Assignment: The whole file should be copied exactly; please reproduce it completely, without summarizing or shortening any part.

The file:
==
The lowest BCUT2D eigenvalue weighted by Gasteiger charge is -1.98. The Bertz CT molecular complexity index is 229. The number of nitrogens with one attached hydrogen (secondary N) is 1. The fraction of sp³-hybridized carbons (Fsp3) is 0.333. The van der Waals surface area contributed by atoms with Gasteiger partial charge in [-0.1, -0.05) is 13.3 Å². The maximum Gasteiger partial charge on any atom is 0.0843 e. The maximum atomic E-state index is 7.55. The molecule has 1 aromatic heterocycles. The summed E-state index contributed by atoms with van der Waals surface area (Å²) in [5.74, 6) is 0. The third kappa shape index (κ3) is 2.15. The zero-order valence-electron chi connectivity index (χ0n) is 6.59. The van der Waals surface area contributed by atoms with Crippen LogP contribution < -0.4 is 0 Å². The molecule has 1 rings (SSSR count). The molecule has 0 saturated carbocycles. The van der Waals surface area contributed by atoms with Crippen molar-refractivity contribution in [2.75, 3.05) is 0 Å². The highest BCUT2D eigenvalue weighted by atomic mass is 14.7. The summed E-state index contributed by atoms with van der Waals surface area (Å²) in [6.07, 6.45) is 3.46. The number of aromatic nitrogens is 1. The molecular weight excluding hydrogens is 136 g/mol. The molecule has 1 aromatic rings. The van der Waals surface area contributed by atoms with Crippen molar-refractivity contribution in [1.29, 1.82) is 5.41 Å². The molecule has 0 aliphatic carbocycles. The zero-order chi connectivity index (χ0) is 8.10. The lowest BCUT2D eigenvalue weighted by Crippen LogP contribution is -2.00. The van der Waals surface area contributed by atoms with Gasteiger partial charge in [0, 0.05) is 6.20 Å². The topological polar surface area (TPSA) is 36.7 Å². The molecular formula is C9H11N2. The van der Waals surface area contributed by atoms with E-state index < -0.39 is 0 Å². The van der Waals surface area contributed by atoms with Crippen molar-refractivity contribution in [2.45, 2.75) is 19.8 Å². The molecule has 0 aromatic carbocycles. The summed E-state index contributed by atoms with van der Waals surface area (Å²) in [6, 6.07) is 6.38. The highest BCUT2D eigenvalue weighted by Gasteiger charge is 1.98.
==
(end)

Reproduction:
The lowest BCUT2D eigenvalue weighted by Gasteiger charge is -1.98. The Bertz CT molecular complexity index is 229. The number of nitrogens with one attached hydrogen (secondary N) is 1. The fraction of sp³-hybridized carbons (Fsp3) is 0.333. The van der Waals surface area contributed by atoms with Gasteiger partial charge in [-0.1, -0.05) is 13.3 Å². The maximum Gasteiger partial charge on any atom is 0.0843 e. The maximum atomic E-state index is 7.55. The molecule has 1 aromatic heterocycles. The summed E-state index contributed by atoms with van der Waals surface area (Å²) in [5.74, 6) is 0. The third kappa shape index (κ3) is 2.15. The zero-order valence-electron chi connectivity index (χ0n) is 6.59. The van der Waals surface area contributed by atoms with Crippen LogP contribution < -0.4 is 0 Å². The molecule has 1 rings (SSSR count). The molecule has 0 saturated carbocycles. The van der Waals surface area contributed by atoms with Crippen molar-refractivity contribution in [2.75, 3.05) is 0 Å². The highest BCUT2D eigenvalue weighted by atomic mass is 14.7. The summed E-state index contributed by atoms with van der Waals surface area (Å²) in [6.07, 6.45) is 3.46. The number of aromatic nitrogens is 1. The molecular weight excluding hydrogens is 136 g/mol. The molecule has 1 aromatic rings. The van der Waals surface area contributed by atoms with Crippen molar-refractivity contribution in [1.29, 1.82) is 5.41 Å². The molecule has 0 aliphatic carbocycles. The zero-order chi connectivity index (χ0) is 8.10. The lowest BCUT2D eigenvalue weighted by Crippen LogP contribution is -2.00. The van der Waals surface area contributed by atoms with Gasteiger partial charge in [0, 0.05) is 6.20 Å². The topological polar surface area (TPSA) is 36.7 Å². The molecular formula is C9H11N2. The van der Waals surface area contributed by atoms with E-state index < -0.39 is 0 Å². The van der Waals surface area contributed by atoms with Crippen molar-refractivity contribution in [2.45, 2.75) is 19.8 Å². The molecule has 0 aromatic carbocycles. The summed E-state index contributed by atoms with van der Waals surface area (Å²) in [6, 6.07) is 6.38. The highest BCUT2D eigenvalue weighted by Gasteiger charge is 1.98.